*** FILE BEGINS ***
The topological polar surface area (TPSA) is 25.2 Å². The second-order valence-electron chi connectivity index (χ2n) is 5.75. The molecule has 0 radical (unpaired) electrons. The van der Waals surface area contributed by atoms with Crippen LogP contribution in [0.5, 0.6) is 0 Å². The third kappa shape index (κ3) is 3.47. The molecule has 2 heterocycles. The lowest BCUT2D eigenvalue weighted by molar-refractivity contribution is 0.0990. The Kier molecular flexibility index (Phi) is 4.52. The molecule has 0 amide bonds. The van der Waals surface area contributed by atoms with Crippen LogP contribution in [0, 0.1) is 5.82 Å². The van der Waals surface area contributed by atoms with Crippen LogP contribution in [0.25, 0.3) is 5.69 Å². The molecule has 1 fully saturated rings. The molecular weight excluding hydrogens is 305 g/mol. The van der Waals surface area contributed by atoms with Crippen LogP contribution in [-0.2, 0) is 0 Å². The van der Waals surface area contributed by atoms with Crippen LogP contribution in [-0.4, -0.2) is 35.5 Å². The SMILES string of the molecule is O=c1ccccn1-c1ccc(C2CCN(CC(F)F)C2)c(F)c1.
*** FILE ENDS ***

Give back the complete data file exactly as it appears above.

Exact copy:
The topological polar surface area (TPSA) is 25.2 Å². The second-order valence-electron chi connectivity index (χ2n) is 5.75. The molecule has 0 radical (unpaired) electrons. The van der Waals surface area contributed by atoms with Crippen LogP contribution in [0.5, 0.6) is 0 Å². The third kappa shape index (κ3) is 3.47. The molecule has 2 heterocycles. The lowest BCUT2D eigenvalue weighted by molar-refractivity contribution is 0.0990. The Kier molecular flexibility index (Phi) is 4.52. The molecule has 0 amide bonds. The van der Waals surface area contributed by atoms with Crippen LogP contribution in [0, 0.1) is 5.82 Å². The van der Waals surface area contributed by atoms with Crippen LogP contribution in [0.25, 0.3) is 5.69 Å². The molecule has 1 fully saturated rings. The molecular weight excluding hydrogens is 305 g/mol. The van der Waals surface area contributed by atoms with Crippen LogP contribution in [-0.2, 0) is 0 Å². The van der Waals surface area contributed by atoms with Crippen LogP contribution in [-0.4, -0.2) is 35.5 Å². The SMILES string of the molecule is O=c1ccccn1-c1ccc(C2CCN(CC(F)F)C2)c(F)c1.